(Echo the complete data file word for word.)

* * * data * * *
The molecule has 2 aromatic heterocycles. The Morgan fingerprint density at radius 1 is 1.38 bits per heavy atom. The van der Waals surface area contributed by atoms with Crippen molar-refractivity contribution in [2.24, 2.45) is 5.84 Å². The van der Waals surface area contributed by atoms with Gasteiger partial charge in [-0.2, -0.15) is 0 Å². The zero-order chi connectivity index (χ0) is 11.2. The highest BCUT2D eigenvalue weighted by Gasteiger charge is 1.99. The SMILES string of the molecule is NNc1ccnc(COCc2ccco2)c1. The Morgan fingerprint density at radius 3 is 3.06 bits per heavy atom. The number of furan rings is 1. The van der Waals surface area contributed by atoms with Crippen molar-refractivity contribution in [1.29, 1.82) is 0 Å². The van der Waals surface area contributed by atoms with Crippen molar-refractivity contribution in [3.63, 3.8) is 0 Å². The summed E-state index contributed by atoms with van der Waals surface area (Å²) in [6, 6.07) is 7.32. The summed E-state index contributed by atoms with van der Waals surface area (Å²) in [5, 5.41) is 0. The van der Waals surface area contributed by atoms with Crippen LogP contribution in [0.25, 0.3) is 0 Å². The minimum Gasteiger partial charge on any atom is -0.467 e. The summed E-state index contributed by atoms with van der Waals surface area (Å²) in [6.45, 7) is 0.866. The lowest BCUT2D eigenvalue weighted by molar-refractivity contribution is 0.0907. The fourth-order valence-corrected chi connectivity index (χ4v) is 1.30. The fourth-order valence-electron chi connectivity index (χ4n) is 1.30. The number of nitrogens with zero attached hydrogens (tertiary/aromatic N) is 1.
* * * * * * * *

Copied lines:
The molecule has 2 aromatic heterocycles. The Morgan fingerprint density at radius 1 is 1.38 bits per heavy atom. The van der Waals surface area contributed by atoms with Crippen molar-refractivity contribution in [2.24, 2.45) is 5.84 Å². The van der Waals surface area contributed by atoms with Gasteiger partial charge in [-0.2, -0.15) is 0 Å². The zero-order chi connectivity index (χ0) is 11.2. The highest BCUT2D eigenvalue weighted by Gasteiger charge is 1.99. The SMILES string of the molecule is NNc1ccnc(COCc2ccco2)c1. The Morgan fingerprint density at radius 3 is 3.06 bits per heavy atom. The number of furan rings is 1. The van der Waals surface area contributed by atoms with Crippen molar-refractivity contribution in [1.29, 1.82) is 0 Å². The van der Waals surface area contributed by atoms with Crippen molar-refractivity contribution in [3.63, 3.8) is 0 Å². The summed E-state index contributed by atoms with van der Waals surface area (Å²) in [6, 6.07) is 7.32. The summed E-state index contributed by atoms with van der Waals surface area (Å²) in [5, 5.41) is 0. The van der Waals surface area contributed by atoms with Crippen LogP contribution in [0.25, 0.3) is 0 Å². The minimum Gasteiger partial charge on any atom is -0.467 e. The summed E-state index contributed by atoms with van der Waals surface area (Å²) in [6.45, 7) is 0.866. The lowest BCUT2D eigenvalue weighted by molar-refractivity contribution is 0.0907. The fourth-order valence-corrected chi connectivity index (χ4v) is 1.30. The fourth-order valence-electron chi connectivity index (χ4n) is 1.30. The number of nitrogens with zero attached hydrogens (tertiary/aromatic N) is 1.